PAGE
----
A plot of the shrunk estimates is provided in Fig. 3, which exhibits strong shrinkage. The reason that this is so is because there is little evidence of differences in the effect of treatment from one patient to another, what observed differences there are being largely due to within-patient variation, that is to say random variation of observed effects from cycle to cycle. For patients 1 to 10, the degree of shrinkage is the same, so that their points line on a straight line. Patients 11 and 12 are labelled because they have different (stronger) shrinkage, since their results are based on two cycles and one cycle respectively rather than on three.

We do not need to go into the theory of this more deeply; it is covered, for example, in the paper by Araujo et al. [8], already cited, and also in Senn (2019) [22]. Fortunately, this sort of question is addressed in various meta-analytic packages. For example, the *metafor* package [23] within R has a *blup( )* function that will do this. It is, of course, necessary to have prepared the data in the way described at the beginning of this section.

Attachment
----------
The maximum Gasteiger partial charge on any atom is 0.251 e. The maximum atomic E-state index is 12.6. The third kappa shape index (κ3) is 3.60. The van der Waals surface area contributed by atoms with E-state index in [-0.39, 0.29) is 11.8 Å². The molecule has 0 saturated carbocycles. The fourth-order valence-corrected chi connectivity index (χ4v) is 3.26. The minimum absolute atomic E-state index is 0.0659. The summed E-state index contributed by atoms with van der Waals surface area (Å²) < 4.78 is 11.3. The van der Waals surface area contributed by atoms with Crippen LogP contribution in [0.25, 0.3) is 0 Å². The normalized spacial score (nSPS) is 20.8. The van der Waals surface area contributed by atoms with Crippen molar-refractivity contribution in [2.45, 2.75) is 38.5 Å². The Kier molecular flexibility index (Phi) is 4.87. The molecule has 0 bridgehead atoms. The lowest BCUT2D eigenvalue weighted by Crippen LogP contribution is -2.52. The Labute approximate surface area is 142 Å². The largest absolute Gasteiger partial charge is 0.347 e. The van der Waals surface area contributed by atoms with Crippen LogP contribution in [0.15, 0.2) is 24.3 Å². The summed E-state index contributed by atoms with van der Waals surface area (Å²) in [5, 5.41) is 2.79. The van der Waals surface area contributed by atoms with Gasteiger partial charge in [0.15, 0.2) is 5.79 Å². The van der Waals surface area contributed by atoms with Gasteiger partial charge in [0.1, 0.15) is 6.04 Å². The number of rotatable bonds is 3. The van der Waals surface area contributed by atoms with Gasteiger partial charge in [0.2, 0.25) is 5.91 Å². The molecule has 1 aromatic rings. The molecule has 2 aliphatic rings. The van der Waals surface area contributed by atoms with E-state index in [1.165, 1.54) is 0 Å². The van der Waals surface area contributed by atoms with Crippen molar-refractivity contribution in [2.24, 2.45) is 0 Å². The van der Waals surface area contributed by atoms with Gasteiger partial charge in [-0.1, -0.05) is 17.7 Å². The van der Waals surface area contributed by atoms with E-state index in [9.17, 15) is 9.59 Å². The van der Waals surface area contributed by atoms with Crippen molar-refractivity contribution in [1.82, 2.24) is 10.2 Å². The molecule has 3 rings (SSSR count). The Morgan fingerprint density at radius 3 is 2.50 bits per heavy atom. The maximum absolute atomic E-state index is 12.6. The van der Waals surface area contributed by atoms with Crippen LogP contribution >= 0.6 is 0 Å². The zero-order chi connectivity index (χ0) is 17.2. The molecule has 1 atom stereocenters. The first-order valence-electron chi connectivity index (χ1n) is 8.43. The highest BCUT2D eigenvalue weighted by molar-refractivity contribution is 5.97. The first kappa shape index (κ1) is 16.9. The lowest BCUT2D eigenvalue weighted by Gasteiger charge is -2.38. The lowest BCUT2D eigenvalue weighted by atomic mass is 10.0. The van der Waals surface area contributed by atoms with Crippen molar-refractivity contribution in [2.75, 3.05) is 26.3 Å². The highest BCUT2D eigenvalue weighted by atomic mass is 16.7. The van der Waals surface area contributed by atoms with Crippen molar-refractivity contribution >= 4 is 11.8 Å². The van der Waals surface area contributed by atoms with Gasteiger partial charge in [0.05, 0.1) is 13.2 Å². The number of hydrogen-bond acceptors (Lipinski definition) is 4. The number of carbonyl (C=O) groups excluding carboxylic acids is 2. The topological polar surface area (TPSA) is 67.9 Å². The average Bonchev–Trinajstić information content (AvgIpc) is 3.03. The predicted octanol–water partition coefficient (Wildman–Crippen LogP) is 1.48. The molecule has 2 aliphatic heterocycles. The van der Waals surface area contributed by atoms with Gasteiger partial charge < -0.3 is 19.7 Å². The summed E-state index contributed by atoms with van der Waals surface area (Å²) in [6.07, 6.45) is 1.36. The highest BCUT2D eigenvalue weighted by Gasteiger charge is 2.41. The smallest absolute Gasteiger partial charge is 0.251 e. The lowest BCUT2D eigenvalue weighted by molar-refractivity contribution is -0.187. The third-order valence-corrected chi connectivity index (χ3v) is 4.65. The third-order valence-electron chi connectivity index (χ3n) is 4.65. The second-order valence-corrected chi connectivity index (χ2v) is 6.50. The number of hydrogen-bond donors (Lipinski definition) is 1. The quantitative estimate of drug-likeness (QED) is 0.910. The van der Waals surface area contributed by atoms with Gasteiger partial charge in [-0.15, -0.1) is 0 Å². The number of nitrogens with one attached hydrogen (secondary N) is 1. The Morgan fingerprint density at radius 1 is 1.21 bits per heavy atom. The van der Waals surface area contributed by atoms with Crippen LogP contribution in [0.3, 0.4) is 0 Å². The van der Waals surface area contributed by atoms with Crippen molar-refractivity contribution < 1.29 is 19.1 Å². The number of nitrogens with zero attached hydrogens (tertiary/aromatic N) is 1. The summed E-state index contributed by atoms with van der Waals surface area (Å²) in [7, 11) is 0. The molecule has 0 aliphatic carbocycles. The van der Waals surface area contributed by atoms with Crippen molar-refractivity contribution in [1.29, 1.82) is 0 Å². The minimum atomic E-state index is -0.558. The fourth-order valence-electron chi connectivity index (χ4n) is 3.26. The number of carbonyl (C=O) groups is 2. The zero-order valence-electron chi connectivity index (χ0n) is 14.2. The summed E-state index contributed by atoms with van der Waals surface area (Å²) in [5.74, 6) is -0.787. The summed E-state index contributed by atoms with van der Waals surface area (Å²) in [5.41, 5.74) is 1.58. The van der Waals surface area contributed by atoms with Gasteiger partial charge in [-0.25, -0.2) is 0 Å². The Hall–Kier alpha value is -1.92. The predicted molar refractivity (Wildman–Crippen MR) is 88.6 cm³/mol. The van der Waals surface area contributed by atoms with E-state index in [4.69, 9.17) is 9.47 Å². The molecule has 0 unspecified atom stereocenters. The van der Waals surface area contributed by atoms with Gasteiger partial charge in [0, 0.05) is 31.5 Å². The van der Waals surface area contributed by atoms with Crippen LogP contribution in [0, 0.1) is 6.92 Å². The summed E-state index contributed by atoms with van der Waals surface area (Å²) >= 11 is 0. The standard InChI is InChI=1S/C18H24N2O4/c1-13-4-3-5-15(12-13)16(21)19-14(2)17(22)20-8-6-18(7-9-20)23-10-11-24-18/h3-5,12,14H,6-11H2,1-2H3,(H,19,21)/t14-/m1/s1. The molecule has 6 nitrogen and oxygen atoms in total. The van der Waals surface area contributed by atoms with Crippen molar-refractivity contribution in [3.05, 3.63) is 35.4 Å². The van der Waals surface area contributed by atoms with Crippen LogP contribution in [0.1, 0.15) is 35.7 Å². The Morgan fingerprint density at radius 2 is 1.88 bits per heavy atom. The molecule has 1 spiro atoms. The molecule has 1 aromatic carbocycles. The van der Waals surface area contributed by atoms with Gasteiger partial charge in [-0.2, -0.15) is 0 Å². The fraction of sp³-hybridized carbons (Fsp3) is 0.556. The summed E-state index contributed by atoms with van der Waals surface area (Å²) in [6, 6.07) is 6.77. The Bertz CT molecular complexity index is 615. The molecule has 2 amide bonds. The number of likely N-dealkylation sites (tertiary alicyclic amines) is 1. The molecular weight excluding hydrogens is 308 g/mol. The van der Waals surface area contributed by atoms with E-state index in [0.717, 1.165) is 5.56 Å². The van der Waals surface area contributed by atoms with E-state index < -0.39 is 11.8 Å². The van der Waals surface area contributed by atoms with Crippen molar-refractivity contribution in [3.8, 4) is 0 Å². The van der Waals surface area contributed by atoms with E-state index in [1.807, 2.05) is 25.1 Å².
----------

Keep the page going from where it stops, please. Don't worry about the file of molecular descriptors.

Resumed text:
### Linear mixed effect and non-linear mixed effect models

Most of the analyses shown so far can be regarded as special cases of so called *linear mixed effects models* [21, 24, 25]. For example, an alternative if we have a model with treatment, patient, and cycle within patient as fixed effects, will produce an analysis equivalent to the matched pairs approach using the 33 cycles. If, in addition, we declare the treatment by patient interaction as random, an analysis that is very similar to the random effects meta-analysis will be produced. Such models provide a powerful, flexible framework for analysis but do require greater statistical skill in their handling and are not covered in this simple tutorial. For more information about their application to n-of-1 trials, see the papers by Araujo et al. [8], Zucker et al. (2010) [7], and Van Den Noortgate and Onghena [26].

For other outcomes, for example binary outcomes, non-linear mixed effect models may be used. Their application to crossover trials is covered in Senn (2002) [9], Senn (2021) [27], and Jones and Kenward (2015) [28].

### Analysis when there is only one patient

The techniques discussed so far are applicable when results can be obtained from a number of patients, which means that these results can be combined not only for the purpose of examining average effects of treatment but also for the purpose of producing superior shrunk estimates for individual patients. It is sometimes the case, however, that the rarity of the disease or other practical difficulties mean that very few patients, and in the limit only one, can be recruited.